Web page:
In that union, Sorkin – a transparent maestro of the grandstanding moment – has found a comfort zone in the obviousness of it all, for better and for worse. “The Trial of the Chicago 7” excels at making its audience feel but represents a blunter effort at making us consider. It’s a movie that navigates ideological confrontations, moral defiances and personal assumptions with expected and often enthralling ease, but what the movie ultimately Has To Say is translated in fourth-grade language that’s been capitalized, boldened and exclamation mark’d. It’d be hard to argue that Sorkin recognizes the trial as more than mere footnote in America’s story, although I’m not convinced he views it as more than an em dash, or as another stage for him to indulge in skittery verbal skirmishes. I’m also not sure that’s enough for “Trial of the Chicago 7,” a movie whose own characters explicitly chat about the important of context, to rise up and meet what ongoing frustrations about our ostensible freedoms demand of it.
Perhaps obvious is what we need right now. Perhaps it’s fatally short-sighted to think obvious is what we need right now. Perhaps, given the movie’s most immediate setting as a battle of legal ways and practical means, obviousness is the most obvious way of decoding the film’s aspirations. What I’m less ambivalent about is that, when it comes to pure viscerality, the most obvious elements of “The Trial of the Chicago 7’s” make for a riveting watch. Sticking tightly to history’s wild details makes it easy for Sorkin to revel in the rambunctiousness of the trial itself, including the total (and totally comical) lack of disregard that Abbie and Jerry – a constant two-hander of an act that doesn’t grow stale – had for courtroom civility (yes, they really did arrive one day dressed in judicial black robes, but just wait till you see what they were wearing underneath). A devilishly regal Frank Langella takes the gavel and slips on the slippery biases of Judge Julius Hoffman (no relation to Abbie; that’s just another smirk from the fates), who steadily reveals himself to be the defendants’ foe as much, if not more, than the government prosecutors hired to convince the jury of Tom, Abbie and Jerry’s potential crimes. Sorkin is perhaps most successful at taking the biases of trial to task when his movie (unintentionally?) treads close to slapstick, and slapstick is certainly the shape that “Chicago 7” takes as Julius repeatedly throws out contempt-of-court charges like he’s tossing candy to children on Halloween night.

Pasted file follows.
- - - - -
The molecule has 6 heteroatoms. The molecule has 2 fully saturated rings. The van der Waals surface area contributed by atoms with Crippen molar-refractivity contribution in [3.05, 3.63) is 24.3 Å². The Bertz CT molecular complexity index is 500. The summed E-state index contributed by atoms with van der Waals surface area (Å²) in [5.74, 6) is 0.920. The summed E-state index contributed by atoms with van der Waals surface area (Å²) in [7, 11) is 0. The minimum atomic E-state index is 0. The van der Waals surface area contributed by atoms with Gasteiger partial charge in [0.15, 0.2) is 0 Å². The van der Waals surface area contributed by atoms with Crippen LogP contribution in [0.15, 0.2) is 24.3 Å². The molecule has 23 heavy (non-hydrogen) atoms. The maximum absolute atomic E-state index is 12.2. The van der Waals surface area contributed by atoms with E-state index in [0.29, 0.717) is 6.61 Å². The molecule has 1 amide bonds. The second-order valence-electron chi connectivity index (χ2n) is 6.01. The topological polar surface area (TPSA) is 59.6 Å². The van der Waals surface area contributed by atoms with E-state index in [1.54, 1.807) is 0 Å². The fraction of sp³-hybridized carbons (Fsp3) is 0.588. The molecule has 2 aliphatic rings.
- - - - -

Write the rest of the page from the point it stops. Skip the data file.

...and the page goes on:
On the receiving end is not just Abbie or Jerry or Bobby – whose repeated interruptions that he should be allowed to defend himself resulted in Julius ordering him to be gagged and bound to his seat in court, a vividly vicious moment that finds Sorkin at a bit of a loss – but also Mark Rylance’s snarky lawyer, William Kunstler, who represented the seven. William is a vital character, because while we occasionally see the defendants interrogate each other’s motives, he may be the only one who undergoes a legitimate metamorphosis throughout the proceedings. Rylance is commanding and subtly rebellious in the part, never demanding less than our full attention when he quips, quarrels or merely glances with hints of dismay or epiphany. “Trial of the Chicago 7” boasts an embarrassment of acting riches, and it’s Rylance and Redmayne who have rarely been better. Cohen perhaps never has been; as Abbie, he’s given an immense canvas to deploy impeccable comedic timing while also making us reshape how we ever viewed him in the first place.